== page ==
Or just because we'd find it fun...

Re:Schools can switch easily (1)

kenb215 (984963) | more than 7 years ago | (#19459417)

That may be true for high schools, where there might be a fair number of nerds able, and willing, to help out. But in elementary schools (grades 1 through 4), any computer-expert-to-be would still be just learning the basics.

Re:Schools can switch easily (1)

RockoTDF (1042780) | more than 7 years ago | (#19459739)

Back in the days of Win95 (before proper security) I was in 6th grade, and we had all sorts of fun with the Network Neighborhood, hahaha....

What does apply... (3, Insightful)

SanityInAnarchy (655584) | more than 7 years ago | (#19459629)

Microsoft and Apple, among others, are willing to give stuff to schools. With Linux, the software may be free, but you probably have to buy your own hardware.

It's true, it may be cheaper in the long run, if you're not a highly technical school -- meaning, you don't have to upgrade your hardware very often. But even then, many schools prefer to take the first hit free, and then be stuck with the recurring licencing fees.

Personally, though, schools are the first places I'd want to start on free software, as unlikely as it is. That way, when they graduate, they'll be ready to move their workplace over -- or at least be easily trainable for anything -- and if they go on to be programmers, they'll be more likely to fix the free tools than to buy the commercial ones.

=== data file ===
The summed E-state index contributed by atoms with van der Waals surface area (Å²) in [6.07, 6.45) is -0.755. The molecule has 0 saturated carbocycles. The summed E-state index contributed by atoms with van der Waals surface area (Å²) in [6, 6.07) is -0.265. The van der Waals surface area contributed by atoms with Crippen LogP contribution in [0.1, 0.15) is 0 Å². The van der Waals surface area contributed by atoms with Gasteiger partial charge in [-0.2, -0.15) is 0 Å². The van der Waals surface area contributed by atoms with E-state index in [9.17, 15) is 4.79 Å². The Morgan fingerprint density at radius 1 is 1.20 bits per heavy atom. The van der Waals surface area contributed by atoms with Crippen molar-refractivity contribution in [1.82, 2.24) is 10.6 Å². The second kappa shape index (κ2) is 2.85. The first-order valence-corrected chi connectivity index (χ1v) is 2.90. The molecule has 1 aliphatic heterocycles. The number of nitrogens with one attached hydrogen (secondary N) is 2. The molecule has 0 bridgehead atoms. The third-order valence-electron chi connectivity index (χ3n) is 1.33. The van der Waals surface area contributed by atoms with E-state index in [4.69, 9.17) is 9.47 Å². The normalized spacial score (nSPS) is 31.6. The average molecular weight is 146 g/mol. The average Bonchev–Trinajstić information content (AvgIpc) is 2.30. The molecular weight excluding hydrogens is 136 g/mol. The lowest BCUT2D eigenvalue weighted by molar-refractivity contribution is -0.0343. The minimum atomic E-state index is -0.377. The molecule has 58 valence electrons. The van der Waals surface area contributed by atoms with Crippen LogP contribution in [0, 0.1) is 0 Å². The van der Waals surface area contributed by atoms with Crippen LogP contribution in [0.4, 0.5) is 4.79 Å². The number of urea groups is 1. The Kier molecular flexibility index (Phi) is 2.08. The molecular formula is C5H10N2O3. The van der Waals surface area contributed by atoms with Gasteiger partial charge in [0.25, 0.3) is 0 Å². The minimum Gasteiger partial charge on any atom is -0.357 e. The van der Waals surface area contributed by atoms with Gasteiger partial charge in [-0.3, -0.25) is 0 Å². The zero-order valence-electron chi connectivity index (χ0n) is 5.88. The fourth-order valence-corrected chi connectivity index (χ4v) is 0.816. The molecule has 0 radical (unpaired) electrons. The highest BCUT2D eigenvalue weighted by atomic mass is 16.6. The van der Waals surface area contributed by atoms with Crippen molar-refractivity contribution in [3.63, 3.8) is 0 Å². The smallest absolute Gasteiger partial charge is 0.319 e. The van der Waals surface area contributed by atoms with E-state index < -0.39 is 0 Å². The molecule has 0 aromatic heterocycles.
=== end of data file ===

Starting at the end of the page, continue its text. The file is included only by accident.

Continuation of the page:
Contrast that to the way it is now, where you only use the proprietary stuff because it's free in school and easy to pirate at home, so when you get to work, you insist that the company buy you the same tools, and the company figures it's cheaper than retraining you.

Re:Schools can switch easily (0)

evilviper (135110) | more than 7 years ago | (#19459775)

They usually have a fair lot of clued students at their hands who would gladly offer support in exchange for additional credit or at least other services the school can provide

We're talking about Primary and Secondary schools here, not a University. The students in question can't offer tech support to anyone. I can't believe any of them will possibly have any grasp of Unix systems (or Windows for that matter). That's about the age when kids are getting interested in technology, but really still just fumbling around in the dark, clicking on things they don't understand.

Switching to Windows (5, Funny)

Taimat (944976) | more than 7 years ago | (#19459111)

I had to laugh... when I clicked to the article, the embedded ad was this ad that people were switching from linux to windows servers....

http://spe.atdmt.com/b/NMMRTUMISITP/mrs06245_swit_ 336x280_DEF.gif [atdmt.com]

Re:Switching to Windows (0, Troll)

JoshJ (1009085) | more than 7 years ago | (#19459161)

Why do you still see ads at all? I almost never see ads, and those I do, I only see once.

Re:Switching to Windows (1)

fluch (126140) | more than 7 years ago | (#19459217)

And just a moment I was wondering what was wrong with my browser not showing the GIF image when I was following the link. Hahaha! :-)

What is so funny? (0, Troll)

El Lobo (994537) | more than 7 years ago | (#19459491)

Believe it or not there are people switching both ways. Pharmacy [apoteken.se] in Sweden just switched it's Linuzzz servers to Windows 3000 one. And they are happy with it. No and nobody "forced" them to do so. No and their technicians are no idiots either.